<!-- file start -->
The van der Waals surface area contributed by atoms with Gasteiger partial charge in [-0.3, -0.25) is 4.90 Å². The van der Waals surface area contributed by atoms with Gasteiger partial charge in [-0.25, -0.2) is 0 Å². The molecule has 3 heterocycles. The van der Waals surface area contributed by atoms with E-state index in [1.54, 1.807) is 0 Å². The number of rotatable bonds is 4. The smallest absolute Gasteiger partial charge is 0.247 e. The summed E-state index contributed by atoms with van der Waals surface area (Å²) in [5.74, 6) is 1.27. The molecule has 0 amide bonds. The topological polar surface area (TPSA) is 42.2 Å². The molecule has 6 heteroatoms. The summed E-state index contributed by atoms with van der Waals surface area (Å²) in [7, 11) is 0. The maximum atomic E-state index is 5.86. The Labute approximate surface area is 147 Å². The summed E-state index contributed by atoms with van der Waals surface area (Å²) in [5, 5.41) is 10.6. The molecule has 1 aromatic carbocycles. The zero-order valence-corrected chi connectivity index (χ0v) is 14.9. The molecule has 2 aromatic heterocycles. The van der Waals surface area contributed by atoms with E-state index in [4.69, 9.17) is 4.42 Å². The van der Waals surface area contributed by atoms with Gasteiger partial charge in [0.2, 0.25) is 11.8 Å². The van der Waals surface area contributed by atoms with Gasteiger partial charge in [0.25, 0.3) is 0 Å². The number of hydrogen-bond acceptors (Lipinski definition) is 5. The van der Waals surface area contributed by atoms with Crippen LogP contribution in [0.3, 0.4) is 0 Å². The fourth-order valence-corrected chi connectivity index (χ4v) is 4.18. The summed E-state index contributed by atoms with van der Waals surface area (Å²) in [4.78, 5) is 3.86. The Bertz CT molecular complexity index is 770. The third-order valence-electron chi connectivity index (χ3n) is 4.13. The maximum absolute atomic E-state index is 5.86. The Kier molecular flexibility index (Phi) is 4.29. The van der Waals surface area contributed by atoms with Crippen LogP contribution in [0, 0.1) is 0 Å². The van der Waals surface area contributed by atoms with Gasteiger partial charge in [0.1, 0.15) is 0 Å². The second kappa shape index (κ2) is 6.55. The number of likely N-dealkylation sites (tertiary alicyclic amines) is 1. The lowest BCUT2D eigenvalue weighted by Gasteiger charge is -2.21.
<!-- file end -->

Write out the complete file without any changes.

The van der Waals surface area contributed by atoms with Gasteiger partial charge in [-0.3, -0.25) is 4.90 Å². The van der Waals surface area contributed by atoms with Gasteiger partial charge in [-0.25, -0.2) is 0 Å². The molecule has 3 heterocycles. The van der Waals surface area contributed by atoms with E-state index in [1.54, 1.807) is 0 Å². The number of rotatable bonds is 4. The smallest absolute Gasteiger partial charge is 0.247 e. The summed E-state index contributed by atoms with van der Waals surface area (Å²) in [5.74, 6) is 1.27. The molecule has 0 amide bonds. The topological polar surface area (TPSA) is 42.2 Å². The molecule has 6 heteroatoms. The summed E-state index contributed by atoms with van der Waals surface area (Å²) in [7, 11) is 0. The maximum atomic E-state index is 5.86. The Labute approximate surface area is 147 Å². The summed E-state index contributed by atoms with van der Waals surface area (Å²) in [5, 5.41) is 10.6. The molecule has 1 aromatic carbocycles. The zero-order valence-corrected chi connectivity index (χ0v) is 14.9. The molecule has 2 aromatic heterocycles. The van der Waals surface area contributed by atoms with E-state index in [4.69, 9.17) is 4.42 Å². The van der Waals surface area contributed by atoms with Gasteiger partial charge in [0.2, 0.25) is 11.8 Å². The van der Waals surface area contributed by atoms with Gasteiger partial charge in [0.25, 0.3) is 0 Å². The number of hydrogen-bond acceptors (Lipinski definition) is 5. The van der Waals surface area contributed by atoms with Crippen LogP contribution in [0.3, 0.4) is 0 Å². The fourth-order valence-corrected chi connectivity index (χ4v) is 4.18. The summed E-state index contributed by atoms with van der Waals surface area (Å²) in [4.78, 5) is 3.86. The Bertz CT molecular complexity index is 770. The third-order valence-electron chi connectivity index (χ3n) is 4.13. The maximum absolute atomic E-state index is 5.86. The Kier molecular flexibility index (Phi) is 4.29. The van der Waals surface area contributed by atoms with Crippen LogP contribution in [0, 0.1) is 0 Å². The van der Waals surface area contributed by atoms with Gasteiger partial charge in [0.1, 0.15) is 0 Å². The second kappa shape index (κ2) is 6.55. The number of likely N-dealkylation sites (tertiary alicyclic amines) is 1. The lowest BCUT2D eigenvalue weighted by Gasteiger charge is -2.21.